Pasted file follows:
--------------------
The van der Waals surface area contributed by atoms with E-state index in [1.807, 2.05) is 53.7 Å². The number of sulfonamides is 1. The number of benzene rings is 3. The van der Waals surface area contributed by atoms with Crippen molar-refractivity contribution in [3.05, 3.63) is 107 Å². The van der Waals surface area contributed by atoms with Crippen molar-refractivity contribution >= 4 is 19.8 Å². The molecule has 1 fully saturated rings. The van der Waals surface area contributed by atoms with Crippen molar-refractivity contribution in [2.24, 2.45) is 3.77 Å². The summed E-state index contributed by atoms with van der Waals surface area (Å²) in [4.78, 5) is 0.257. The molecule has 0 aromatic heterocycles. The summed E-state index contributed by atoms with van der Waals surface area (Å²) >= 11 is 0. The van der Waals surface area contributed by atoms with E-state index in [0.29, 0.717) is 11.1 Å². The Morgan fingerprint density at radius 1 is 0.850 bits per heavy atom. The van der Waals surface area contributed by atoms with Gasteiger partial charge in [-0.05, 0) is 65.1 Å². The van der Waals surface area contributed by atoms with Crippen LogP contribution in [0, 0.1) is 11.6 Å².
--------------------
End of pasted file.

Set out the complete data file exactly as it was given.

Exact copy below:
The van der Waals surface area contributed by atoms with E-state index in [1.807, 2.05) is 53.7 Å². The number of sulfonamides is 1. The number of benzene rings is 3. The van der Waals surface area contributed by atoms with Crippen molar-refractivity contribution in [3.05, 3.63) is 107 Å². The van der Waals surface area contributed by atoms with Crippen molar-refractivity contribution >= 4 is 19.8 Å². The molecule has 1 fully saturated rings. The van der Waals surface area contributed by atoms with Crippen molar-refractivity contribution in [2.24, 2.45) is 3.77 Å². The summed E-state index contributed by atoms with van der Waals surface area (Å²) in [4.78, 5) is 0.257. The molecule has 0 aromatic heterocycles. The summed E-state index contributed by atoms with van der Waals surface area (Å²) >= 11 is 0. The van der Waals surface area contributed by atoms with E-state index in [0.29, 0.717) is 11.1 Å². The Morgan fingerprint density at radius 1 is 0.850 bits per heavy atom. The van der Waals surface area contributed by atoms with Gasteiger partial charge in [-0.05, 0) is 65.1 Å². The van der Waals surface area contributed by atoms with Crippen LogP contribution in [0, 0.1) is 11.6 Å².